She said she’s grateful for the ICR, a facility that makes this process go smoothly.

“Coming to IU, it just felt really great. There was a lot of weight off my shoulders because there are a lot of faculty members and grad students here who are able to help you with any kind of problem that arises,” she said. “People are so nice and willing to share their knowledge.”« Collapse content

How do people respond to media dynamically? 

Ph.D. student Jingjing Han
Ph.D. student Jingjing Han (Michael Williams | The Media School)

Second-year Ph.D. student Jingjing Han also uses the ICR. Her research interests are focused on dynamic systems theory and direct perception of media.

“I generally say I’m interested in using the dynamic systems theory, and also embodied cognition approach to study communication in general,” she said. “And so I have two main projects that I’m working on.”

The first, a continued study from Han’s thesis, is based on coping research.

“There are two models in psychological research that categorize people into different groups,” she said. “I’m looking at if those kinds of groups, if their differences are based on their motivational systems. And so I’m comparing those two models with a model called the motivational activation model.”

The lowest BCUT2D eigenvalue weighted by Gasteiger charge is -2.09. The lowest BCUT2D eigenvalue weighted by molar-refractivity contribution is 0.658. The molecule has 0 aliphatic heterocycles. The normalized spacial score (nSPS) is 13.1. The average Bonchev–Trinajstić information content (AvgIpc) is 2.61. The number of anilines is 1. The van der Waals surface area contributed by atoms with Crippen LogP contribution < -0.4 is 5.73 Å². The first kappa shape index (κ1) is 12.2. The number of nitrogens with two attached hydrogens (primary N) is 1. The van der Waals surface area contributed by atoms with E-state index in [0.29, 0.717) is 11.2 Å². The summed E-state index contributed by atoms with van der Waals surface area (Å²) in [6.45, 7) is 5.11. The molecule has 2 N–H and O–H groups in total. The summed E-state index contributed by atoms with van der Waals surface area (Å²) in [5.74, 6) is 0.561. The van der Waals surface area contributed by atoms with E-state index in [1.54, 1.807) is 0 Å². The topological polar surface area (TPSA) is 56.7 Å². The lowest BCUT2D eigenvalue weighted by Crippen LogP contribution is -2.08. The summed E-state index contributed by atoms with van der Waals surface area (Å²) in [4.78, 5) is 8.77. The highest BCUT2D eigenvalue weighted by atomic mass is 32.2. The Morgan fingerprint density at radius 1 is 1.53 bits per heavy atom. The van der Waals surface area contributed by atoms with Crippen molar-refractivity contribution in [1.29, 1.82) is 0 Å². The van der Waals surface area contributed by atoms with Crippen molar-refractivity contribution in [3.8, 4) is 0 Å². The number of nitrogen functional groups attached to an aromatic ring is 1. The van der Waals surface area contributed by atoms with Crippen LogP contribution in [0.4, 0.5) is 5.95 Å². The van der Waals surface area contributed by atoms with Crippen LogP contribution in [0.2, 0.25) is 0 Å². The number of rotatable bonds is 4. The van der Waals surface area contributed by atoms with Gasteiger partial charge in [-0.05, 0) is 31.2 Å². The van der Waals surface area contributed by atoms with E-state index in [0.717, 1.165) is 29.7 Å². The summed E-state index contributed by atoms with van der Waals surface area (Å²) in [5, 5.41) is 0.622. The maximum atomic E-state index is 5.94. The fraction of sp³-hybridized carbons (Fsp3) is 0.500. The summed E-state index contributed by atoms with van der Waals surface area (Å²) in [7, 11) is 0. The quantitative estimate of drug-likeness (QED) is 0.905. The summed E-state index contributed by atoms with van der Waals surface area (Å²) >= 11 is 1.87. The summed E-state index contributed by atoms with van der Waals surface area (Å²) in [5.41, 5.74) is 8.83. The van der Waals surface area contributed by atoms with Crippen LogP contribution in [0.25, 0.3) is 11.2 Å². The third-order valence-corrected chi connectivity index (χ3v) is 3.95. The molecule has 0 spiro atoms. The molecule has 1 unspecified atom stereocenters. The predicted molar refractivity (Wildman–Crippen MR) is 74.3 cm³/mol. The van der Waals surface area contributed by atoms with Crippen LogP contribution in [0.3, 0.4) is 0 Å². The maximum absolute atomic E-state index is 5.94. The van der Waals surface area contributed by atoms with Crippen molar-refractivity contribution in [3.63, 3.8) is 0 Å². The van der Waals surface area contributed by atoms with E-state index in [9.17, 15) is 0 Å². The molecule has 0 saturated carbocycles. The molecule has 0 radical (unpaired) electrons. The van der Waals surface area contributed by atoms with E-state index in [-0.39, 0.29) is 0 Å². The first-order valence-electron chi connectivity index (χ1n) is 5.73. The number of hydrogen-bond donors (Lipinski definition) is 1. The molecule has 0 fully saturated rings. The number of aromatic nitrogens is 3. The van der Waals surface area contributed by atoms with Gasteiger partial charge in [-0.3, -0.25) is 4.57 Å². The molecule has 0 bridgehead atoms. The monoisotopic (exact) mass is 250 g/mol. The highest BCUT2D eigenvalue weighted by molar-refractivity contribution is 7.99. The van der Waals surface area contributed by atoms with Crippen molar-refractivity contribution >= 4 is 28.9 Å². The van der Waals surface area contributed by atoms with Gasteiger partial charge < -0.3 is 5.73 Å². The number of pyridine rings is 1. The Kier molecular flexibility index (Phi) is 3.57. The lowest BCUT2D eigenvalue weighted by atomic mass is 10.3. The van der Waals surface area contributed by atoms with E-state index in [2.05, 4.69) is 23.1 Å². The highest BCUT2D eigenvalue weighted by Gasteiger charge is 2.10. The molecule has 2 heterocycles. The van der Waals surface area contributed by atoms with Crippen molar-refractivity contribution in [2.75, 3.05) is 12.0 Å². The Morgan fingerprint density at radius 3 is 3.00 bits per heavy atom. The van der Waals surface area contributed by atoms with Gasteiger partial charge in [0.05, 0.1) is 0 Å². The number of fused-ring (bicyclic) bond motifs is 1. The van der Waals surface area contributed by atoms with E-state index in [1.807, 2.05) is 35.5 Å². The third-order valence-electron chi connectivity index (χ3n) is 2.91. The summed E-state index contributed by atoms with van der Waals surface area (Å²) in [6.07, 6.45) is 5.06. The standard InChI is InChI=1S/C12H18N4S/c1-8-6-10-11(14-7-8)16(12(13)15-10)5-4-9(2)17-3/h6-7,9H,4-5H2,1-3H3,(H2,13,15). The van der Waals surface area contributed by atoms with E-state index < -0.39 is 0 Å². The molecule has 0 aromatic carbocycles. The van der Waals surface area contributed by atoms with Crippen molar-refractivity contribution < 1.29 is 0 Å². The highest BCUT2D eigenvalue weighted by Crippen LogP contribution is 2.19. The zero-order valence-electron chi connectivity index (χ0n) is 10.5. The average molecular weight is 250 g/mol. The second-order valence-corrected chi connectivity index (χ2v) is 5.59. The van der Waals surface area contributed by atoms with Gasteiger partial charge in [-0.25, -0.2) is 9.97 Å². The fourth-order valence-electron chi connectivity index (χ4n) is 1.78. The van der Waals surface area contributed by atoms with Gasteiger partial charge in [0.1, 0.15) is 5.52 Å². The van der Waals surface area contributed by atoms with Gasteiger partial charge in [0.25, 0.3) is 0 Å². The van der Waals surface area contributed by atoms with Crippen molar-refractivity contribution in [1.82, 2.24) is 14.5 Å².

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Han often collaborates with distinguished professor Annie Lang, who developed the motivational activation model. Han is also working with Lang in a co-viewing project, using Lang’s newest theory on dynamic systems.

This kind of research requires technology that allows for testing of people’s bodily responses. Face sensors, tools to measure heart rate and emotional response based on facial expression, electroencephalograms (EEG) and biopac technology are all used in Han’s tests.

“I think I’m very lucky as a graduate student,” she said. “Our lab is probably the largest one in our field—we have four biopacs, one EEG and one eye tracking. Usually universities only have one biopac.”« Collapse content

Public relations: How to engage consumers ethically?